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Home arrow News arrow Local News arrow Groveland loses its top dog

Groveland loses its top dog

The community of Groveland is mourning the loss of a town icon.

Goose, a dog that was twice named Groveland’s honorary mayor, died Tuesday after a brief illness in Wisconsin, where he moved to in 2012 with his owners, Lynn and Victor Upthagrove. He was 6 years old.

An outpouring of condolences from dozens of Groveland residents has filled Lynn Upthagrove’s Facebook page since word spread of Goose’s untimely death. 

“He wasn’t a normal dog. He was different,” Upthagrove said Friday. “I couldn’t believe how many people responded to his passing.”

Upthagrove said she took him to a veterinarian Oct. 25 for a skin infection, but his physical condition worsened and he would no longer eat food by that Sunday.

“We took him off the medication but he just got worse, so we don’t believe it was an allergic reaction,” Upthagrove said.

By Tuesday morning, Goose’s breathing became “extremely labored” and he could barely hold himself up. He had to be put down later that day so he wouldn’t suffer any longer, Upthagrove said.

Upthagrove, who owned the Hotel Charlotte in Groveland from 2003 to 2012 with her husband, Victor, adopted Goose from the Tuolumne County Humane Society in 2008. 

The terrier, pug and chow mix had been assigned the name Taylor, but Upthagrove renamed him Goose because he would “goose” her with his nose whenever he wanted food or to go for a walk.

Goose quickly became a favorite around the Hotel Charlotte. He and Upthagrove would often “play” the piano together to the delight of guests.

When James Nagle, of the Yosemite Highway 120 Chamber of Commerce, came up with the idea of holding a contest for honorary mayor to raise money for the chamber’s annual 49er Festival in 2008, Upthagrove suggested throwing Goose’s name in the ring as a “candidate.”

“We thought it was a cute idea and would really make it fun,” Nagle said. 

The candidates sell $1 raffle tickets — jokingly referred to as “political bribes” — for the silent auction at the 49er Festival, with the top fundraiser earning the title of honorary mayor. Each candidate is also sponsored by a local organization or cause, which receives a portion of the money raised. 

In the four times Goose ran for honorary mayor from 2008 to 2011, the philanthropic pooch raised a total of about $26,387. He won in 2009 and 2011, raising $5,428 and $13,040 in the respective campaigns. 

“He bribed a lot of people,” Nagle joked.

Goose’s charitable sponsor in his first two campaigns, Camp Tuolumne Trails and the Jerry and Paula Baker Foundation, received a total of about $2,839.

The then-unfinished Groveland Dog Park sponsored Goose’s run in 2010 and received $1,650, which was used to help cover some construction costs.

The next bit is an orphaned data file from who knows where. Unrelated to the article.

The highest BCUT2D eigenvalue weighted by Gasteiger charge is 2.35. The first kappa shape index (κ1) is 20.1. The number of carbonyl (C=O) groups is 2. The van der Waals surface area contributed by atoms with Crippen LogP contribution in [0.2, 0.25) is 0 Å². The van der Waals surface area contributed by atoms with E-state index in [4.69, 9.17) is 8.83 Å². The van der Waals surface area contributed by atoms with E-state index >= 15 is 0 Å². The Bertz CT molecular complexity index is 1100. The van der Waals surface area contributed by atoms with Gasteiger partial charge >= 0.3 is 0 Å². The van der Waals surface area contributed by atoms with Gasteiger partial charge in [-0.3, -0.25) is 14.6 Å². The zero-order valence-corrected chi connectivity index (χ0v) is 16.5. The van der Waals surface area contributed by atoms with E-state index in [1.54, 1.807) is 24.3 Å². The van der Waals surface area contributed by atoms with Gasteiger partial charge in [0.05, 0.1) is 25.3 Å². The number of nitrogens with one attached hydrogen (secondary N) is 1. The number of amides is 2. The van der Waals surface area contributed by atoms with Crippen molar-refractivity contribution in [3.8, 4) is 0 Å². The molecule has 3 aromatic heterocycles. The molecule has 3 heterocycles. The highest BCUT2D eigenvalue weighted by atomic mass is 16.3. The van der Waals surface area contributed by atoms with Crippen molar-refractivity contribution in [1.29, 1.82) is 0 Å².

“I think everybody in this town that knew of Goose thought very highly of him,” said Jim Knudson, who spearheaded the effort to build the dog park. “He was a good puppy.”

The Pine Cone Singers, a community chorus in Groveland, sponsored Goose’s final campaign in 2011 and received $3,918 — the most money that had ever been raised for a sponsor group by a single candidate.

“We were able to buy a brand new keyboard, which we desperately needed, and sound and lighting equipment for our plays,” said chorus spokeswoman Shirley Brasesco. “It was a tremendous help to us.”

Nagle said that Goose’s political aspirations also attracted a lot of attention to the area. Goose was featured on the live TV show “Good Day Sacramento” during his first campaign.

As honorary mayor, Goose was required to do a number of activities to represent the town, including leading the 49er Festival Parade and attending mixers and other chamber-hosted events. 

“It’s really hit our community hard,” Nagle said of Goose’s death. “We’re all very saddened because we adored him, Lynn and Victor very much. It’s a big loss.” 

Groveland resident Judy Connery was one of the “shocked” community members who heard about Goose’s death on Facebook last week. 

Connery said some are considering the idea of holding a memorial event for Goose while Upthagrove is back in town for a previously planned trip to Groveland later this month.

“She is an amazing person, and the people around here just love her,” Connery said of Upthagrove. “We are sad, but at the same time we want to honor Goose because he brought the community together.”


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Sat, 20 Dec 2014 08:04:28 -0800